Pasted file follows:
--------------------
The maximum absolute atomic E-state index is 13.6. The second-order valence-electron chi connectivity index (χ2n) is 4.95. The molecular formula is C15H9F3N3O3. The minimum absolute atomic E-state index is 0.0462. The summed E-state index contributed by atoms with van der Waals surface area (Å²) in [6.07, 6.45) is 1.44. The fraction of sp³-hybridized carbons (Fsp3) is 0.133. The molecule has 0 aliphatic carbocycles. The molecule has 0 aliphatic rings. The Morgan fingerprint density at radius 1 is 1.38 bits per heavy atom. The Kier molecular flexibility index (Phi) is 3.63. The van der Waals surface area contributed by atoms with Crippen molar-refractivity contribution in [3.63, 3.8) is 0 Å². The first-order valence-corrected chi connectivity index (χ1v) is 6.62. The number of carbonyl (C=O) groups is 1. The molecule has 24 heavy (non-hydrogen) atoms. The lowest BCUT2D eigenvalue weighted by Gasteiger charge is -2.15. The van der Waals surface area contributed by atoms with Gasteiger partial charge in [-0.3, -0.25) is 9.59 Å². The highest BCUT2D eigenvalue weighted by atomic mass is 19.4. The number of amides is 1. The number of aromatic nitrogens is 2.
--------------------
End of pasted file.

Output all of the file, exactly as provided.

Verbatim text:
The maximum absolute atomic E-state index is 13.6. The second-order valence-electron chi connectivity index (χ2n) is 4.95. The molecular formula is C15H9F3N3O3. The minimum absolute atomic E-state index is 0.0462. The summed E-state index contributed by atoms with van der Waals surface area (Å²) in [6.07, 6.45) is 1.44. The fraction of sp³-hybridized carbons (Fsp3) is 0.133. The molecule has 0 aliphatic carbocycles. The molecule has 0 aliphatic rings. The Morgan fingerprint density at radius 1 is 1.38 bits per heavy atom. The Kier molecular flexibility index (Phi) is 3.63. The van der Waals surface area contributed by atoms with Crippen molar-refractivity contribution in [3.63, 3.8) is 0 Å². The first-order valence-corrected chi connectivity index (χ1v) is 6.62. The number of carbonyl (C=O) groups is 1. The molecule has 24 heavy (non-hydrogen) atoms. The lowest BCUT2D eigenvalue weighted by Gasteiger charge is -2.15. The van der Waals surface area contributed by atoms with Gasteiger partial charge in [-0.3, -0.25) is 9.59 Å². The highest BCUT2D eigenvalue weighted by atomic mass is 19.4. The number of amides is 1. The number of aromatic nitrogens is 2.